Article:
Few people watch movies to be preached to, though that’s not to imply that they can’t be a place to learn lessons of a moral nature.
And if that’s your goal, it helps immensely to have an engaging story and fully-realized characters.
Though what also as equally important is to not bludgeon viewers into submission with your ideas, as opposed to going on a journey with them.
And while there’s no guarantee either approach will work, the latter at least makes it more likely that viewers will stick around to watch.
Which brings me to Bruce McDonald’s Hellions, which has a really fascinating story to tell. The movie stars Chloe Rose as Dora Vogel, who learns she’s pregnant right before Halloween.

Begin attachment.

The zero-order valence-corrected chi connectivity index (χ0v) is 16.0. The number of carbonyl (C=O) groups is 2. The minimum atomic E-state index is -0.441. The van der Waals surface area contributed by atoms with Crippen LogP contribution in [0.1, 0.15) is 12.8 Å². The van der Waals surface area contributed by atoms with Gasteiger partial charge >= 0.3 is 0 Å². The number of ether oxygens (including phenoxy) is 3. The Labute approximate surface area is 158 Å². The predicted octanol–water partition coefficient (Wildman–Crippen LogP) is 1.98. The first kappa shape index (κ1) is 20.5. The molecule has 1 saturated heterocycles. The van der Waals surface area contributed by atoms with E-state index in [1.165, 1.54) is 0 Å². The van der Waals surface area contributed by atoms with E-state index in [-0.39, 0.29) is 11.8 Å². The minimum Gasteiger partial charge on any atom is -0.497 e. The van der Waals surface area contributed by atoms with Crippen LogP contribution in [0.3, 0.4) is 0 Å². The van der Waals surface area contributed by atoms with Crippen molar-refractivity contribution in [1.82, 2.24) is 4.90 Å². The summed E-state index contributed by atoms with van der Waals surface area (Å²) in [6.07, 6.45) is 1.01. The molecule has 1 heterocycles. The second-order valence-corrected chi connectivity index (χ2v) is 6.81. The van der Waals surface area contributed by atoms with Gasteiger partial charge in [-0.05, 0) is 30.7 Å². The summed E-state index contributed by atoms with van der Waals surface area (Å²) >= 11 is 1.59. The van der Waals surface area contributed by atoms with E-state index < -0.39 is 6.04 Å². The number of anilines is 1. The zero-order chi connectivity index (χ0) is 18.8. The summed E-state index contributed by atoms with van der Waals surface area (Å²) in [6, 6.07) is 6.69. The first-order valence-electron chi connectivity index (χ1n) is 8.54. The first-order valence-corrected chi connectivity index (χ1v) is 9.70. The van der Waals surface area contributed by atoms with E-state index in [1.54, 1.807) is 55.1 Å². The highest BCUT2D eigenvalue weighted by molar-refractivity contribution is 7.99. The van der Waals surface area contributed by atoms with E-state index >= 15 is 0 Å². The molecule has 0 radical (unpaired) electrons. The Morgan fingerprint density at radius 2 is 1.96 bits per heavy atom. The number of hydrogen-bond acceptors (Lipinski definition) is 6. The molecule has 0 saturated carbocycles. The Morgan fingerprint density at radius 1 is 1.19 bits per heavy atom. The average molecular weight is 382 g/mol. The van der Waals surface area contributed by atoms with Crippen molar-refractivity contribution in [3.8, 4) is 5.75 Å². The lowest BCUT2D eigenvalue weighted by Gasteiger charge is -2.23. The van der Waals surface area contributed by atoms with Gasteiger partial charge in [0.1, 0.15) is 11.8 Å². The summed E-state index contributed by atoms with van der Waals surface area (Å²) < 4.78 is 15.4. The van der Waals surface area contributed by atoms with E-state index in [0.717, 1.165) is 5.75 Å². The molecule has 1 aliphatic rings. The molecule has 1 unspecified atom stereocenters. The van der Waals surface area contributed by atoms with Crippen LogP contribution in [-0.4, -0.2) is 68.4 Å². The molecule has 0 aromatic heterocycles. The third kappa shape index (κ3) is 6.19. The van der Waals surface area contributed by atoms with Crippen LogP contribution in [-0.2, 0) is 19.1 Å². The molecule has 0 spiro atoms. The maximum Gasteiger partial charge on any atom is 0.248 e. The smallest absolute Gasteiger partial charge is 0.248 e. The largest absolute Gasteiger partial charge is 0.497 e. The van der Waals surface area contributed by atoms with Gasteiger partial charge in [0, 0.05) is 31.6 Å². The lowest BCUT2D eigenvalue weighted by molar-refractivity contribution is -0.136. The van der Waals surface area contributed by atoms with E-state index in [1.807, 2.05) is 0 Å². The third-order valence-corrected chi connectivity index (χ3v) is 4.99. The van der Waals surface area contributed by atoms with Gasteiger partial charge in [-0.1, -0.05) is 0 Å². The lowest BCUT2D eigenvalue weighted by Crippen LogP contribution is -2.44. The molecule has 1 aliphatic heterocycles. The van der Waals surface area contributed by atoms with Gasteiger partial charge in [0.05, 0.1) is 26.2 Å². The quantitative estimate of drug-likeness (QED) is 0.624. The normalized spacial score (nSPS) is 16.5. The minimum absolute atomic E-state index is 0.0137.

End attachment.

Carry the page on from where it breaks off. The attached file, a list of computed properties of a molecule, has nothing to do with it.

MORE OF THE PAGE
When All Hallow’s Eve rolls around, she’s dressed as an angel and is about to leave for a party, when there’s a nock on her door. She opens it to find a little boy, dressed like a creepier version of the Scarecrow from Batman Begins.
This is also when the movie begins to fall apart, as subtle scares are replaced by those of A Nightmare On Elm Street variety.
And that’s a pity because for awhile I though that I was watching what could be a horror classic. Instead, what I got was an ultimately disposable movie with some interesting ideas, but not interesting enough to to make warrant a repeat viewing.
Hellions is currently on Netflix; and while Halloween may be many months distant, be careful when you open the door because the streets the children travel echo with the footsteps and furtive cries of the wicked.